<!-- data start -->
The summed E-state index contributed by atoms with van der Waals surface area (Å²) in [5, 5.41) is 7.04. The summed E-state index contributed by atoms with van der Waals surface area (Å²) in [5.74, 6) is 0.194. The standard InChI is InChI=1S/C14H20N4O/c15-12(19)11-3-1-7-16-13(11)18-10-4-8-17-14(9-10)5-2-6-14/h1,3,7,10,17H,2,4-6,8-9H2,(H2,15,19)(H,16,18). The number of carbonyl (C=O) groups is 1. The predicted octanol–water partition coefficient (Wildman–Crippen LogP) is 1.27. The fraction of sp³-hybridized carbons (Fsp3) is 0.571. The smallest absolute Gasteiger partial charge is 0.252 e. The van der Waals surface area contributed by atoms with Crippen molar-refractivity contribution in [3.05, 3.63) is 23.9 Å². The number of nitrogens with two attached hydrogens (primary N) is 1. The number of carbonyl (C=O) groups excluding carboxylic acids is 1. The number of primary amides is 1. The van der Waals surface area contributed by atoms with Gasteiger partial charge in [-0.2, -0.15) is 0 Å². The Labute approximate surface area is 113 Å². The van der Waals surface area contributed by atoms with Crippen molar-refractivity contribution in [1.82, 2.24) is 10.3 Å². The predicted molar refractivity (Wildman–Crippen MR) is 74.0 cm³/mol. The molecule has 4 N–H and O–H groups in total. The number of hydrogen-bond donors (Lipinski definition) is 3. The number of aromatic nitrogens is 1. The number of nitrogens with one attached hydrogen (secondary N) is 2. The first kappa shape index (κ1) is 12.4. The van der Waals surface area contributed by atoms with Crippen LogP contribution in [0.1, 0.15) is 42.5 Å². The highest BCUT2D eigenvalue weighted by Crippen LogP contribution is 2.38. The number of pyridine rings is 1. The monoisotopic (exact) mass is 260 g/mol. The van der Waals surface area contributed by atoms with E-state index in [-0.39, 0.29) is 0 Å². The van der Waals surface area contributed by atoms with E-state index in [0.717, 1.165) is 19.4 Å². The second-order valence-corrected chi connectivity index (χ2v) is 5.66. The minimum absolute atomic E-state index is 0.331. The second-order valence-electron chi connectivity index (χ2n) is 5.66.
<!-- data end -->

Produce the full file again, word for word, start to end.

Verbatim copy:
The summed E-state index contributed by atoms with van der Waals surface area (Å²) in [5, 5.41) is 7.04. The summed E-state index contributed by atoms with van der Waals surface area (Å²) in [5.74, 6) is 0.194. The standard InChI is InChI=1S/C14H20N4O/c15-12(19)11-3-1-7-16-13(11)18-10-4-8-17-14(9-10)5-2-6-14/h1,3,7,10,17H,2,4-6,8-9H2,(H2,15,19)(H,16,18). The number of carbonyl (C=O) groups is 1. The predicted octanol–water partition coefficient (Wildman–Crippen LogP) is 1.27. The fraction of sp³-hybridized carbons (Fsp3) is 0.571. The smallest absolute Gasteiger partial charge is 0.252 e. The van der Waals surface area contributed by atoms with Crippen molar-refractivity contribution in [3.05, 3.63) is 23.9 Å². The number of nitrogens with two attached hydrogens (primary N) is 1. The number of carbonyl (C=O) groups excluding carboxylic acids is 1. The number of primary amides is 1. The van der Waals surface area contributed by atoms with Gasteiger partial charge in [-0.2, -0.15) is 0 Å². The Labute approximate surface area is 113 Å². The van der Waals surface area contributed by atoms with Crippen molar-refractivity contribution in [1.82, 2.24) is 10.3 Å². The predicted molar refractivity (Wildman–Crippen MR) is 74.0 cm³/mol. The molecule has 4 N–H and O–H groups in total. The number of hydrogen-bond donors (Lipinski definition) is 3. The number of aromatic nitrogens is 1. The number of nitrogens with one attached hydrogen (secondary N) is 2. The first kappa shape index (κ1) is 12.4. The van der Waals surface area contributed by atoms with Crippen LogP contribution in [0.1, 0.15) is 42.5 Å². The highest BCUT2D eigenvalue weighted by Crippen LogP contribution is 2.38. The number of pyridine rings is 1. The monoisotopic (exact) mass is 260 g/mol. The van der Waals surface area contributed by atoms with E-state index in [-0.39, 0.29) is 0 Å². The van der Waals surface area contributed by atoms with E-state index in [0.717, 1.165) is 19.4 Å². The second-order valence-corrected chi connectivity index (χ2v) is 5.66. The minimum absolute atomic E-state index is 0.331. The second-order valence-electron chi connectivity index (χ2n) is 5.66.